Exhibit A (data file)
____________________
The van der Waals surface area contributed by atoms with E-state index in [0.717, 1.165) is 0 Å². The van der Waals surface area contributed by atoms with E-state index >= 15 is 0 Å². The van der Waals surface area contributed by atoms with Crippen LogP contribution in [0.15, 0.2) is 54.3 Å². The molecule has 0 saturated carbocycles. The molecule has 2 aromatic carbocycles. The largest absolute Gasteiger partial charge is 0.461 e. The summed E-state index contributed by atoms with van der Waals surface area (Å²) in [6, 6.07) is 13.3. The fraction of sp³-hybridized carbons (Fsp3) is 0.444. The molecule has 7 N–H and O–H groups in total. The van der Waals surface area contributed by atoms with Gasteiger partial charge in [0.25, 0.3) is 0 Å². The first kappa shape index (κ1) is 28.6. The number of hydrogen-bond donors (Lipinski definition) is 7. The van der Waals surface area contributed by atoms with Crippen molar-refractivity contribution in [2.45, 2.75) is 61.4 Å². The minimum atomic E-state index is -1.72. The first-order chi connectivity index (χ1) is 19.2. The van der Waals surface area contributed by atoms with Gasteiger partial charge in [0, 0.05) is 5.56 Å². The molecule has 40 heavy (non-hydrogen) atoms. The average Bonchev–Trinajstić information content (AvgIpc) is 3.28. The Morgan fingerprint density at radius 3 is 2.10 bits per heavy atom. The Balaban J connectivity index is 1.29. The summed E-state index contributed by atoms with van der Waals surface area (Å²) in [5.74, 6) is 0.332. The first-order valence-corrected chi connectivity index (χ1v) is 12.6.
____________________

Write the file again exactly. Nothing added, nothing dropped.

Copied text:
The van der Waals surface area contributed by atoms with E-state index in [0.717, 1.165) is 0 Å². The van der Waals surface area contributed by atoms with E-state index >= 15 is 0 Å². The van der Waals surface area contributed by atoms with Crippen LogP contribution in [0.15, 0.2) is 54.3 Å². The molecule has 0 saturated carbocycles. The molecule has 2 aromatic carbocycles. The largest absolute Gasteiger partial charge is 0.461 e. The summed E-state index contributed by atoms with van der Waals surface area (Å²) in [6, 6.07) is 13.3. The fraction of sp³-hybridized carbons (Fsp3) is 0.444. The molecule has 7 N–H and O–H groups in total. The van der Waals surface area contributed by atoms with Gasteiger partial charge in [0.25, 0.3) is 0 Å². The first kappa shape index (κ1) is 28.6. The number of hydrogen-bond donors (Lipinski definition) is 7. The van der Waals surface area contributed by atoms with Crippen molar-refractivity contribution in [2.45, 2.75) is 61.4 Å². The minimum atomic E-state index is -1.72. The first-order chi connectivity index (χ1) is 19.2. The van der Waals surface area contributed by atoms with Gasteiger partial charge in [0, 0.05) is 5.56 Å². The molecule has 40 heavy (non-hydrogen) atoms. The average Bonchev–Trinajstić information content (AvgIpc) is 3.28. The Morgan fingerprint density at radius 3 is 2.10 bits per heavy atom. The Balaban J connectivity index is 1.29. The summed E-state index contributed by atoms with van der Waals surface area (Å²) in [5.74, 6) is 0.332. The first-order valence-corrected chi connectivity index (χ1v) is 12.6.